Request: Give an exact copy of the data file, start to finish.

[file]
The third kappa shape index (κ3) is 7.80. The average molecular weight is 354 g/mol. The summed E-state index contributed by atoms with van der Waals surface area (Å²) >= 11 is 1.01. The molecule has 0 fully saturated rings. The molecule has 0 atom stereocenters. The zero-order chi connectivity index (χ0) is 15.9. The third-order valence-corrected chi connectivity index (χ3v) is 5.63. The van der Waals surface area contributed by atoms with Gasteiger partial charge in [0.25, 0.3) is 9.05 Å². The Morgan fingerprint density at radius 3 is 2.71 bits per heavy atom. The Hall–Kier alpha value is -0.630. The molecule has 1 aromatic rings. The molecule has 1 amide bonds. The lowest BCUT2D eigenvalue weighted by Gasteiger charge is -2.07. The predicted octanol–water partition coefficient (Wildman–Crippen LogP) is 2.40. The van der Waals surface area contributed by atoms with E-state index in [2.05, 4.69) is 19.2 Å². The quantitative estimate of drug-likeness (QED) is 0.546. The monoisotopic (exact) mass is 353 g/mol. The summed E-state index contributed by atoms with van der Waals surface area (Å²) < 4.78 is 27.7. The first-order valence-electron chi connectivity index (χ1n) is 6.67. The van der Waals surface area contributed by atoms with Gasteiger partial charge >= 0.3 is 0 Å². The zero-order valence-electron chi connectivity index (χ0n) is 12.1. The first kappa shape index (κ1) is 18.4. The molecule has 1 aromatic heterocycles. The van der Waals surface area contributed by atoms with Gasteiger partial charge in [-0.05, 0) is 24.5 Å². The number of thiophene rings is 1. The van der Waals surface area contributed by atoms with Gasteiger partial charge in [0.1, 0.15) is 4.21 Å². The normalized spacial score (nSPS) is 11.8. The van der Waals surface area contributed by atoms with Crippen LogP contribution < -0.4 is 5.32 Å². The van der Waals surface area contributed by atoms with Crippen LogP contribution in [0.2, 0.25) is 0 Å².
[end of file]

The third kappa shape index (κ3) is 7.80. The average molecular weight is 354 g/mol. The summed E-state index contributed by atoms with van der Waals surface area (Å²) >= 11 is 1.01. The molecule has 0 fully saturated rings. The molecule has 0 atom stereocenters. The zero-order chi connectivity index (χ0) is 15.9. The third-order valence-corrected chi connectivity index (χ3v) is 5.63. The van der Waals surface area contributed by atoms with Gasteiger partial charge in [0.25, 0.3) is 9.05 Å². The Morgan fingerprint density at radius 3 is 2.71 bits per heavy atom. The Hall–Kier alpha value is -0.630. The molecule has 1 aromatic rings. The molecule has 1 amide bonds. The lowest BCUT2D eigenvalue weighted by Gasteiger charge is -2.07. The predicted octanol–water partition coefficient (Wildman–Crippen LogP) is 2.40. The van der Waals surface area contributed by atoms with E-state index in [2.05, 4.69) is 19.2 Å². The quantitative estimate of drug-likeness (QED) is 0.546. The monoisotopic (exact) mass is 353 g/mol. The summed E-state index contributed by atoms with van der Waals surface area (Å²) < 4.78 is 27.7. The first-order valence-electron chi connectivity index (χ1n) is 6.67. The van der Waals surface area contributed by atoms with Gasteiger partial charge >= 0.3 is 0 Å². The zero-order valence-electron chi connectivity index (χ0n) is 12.1. The first kappa shape index (κ1) is 18.4. The molecule has 1 aromatic heterocycles. The van der Waals surface area contributed by atoms with Gasteiger partial charge in [-0.05, 0) is 24.5 Å². The number of thiophene rings is 1. The van der Waals surface area contributed by atoms with Gasteiger partial charge in [0.1, 0.15) is 4.21 Å². The normalized spacial score (nSPS) is 11.8. The van der Waals surface area contributed by atoms with Crippen LogP contribution < -0.4 is 5.32 Å². The van der Waals surface area contributed by atoms with Crippen LogP contribution in [0.2, 0.25) is 0 Å².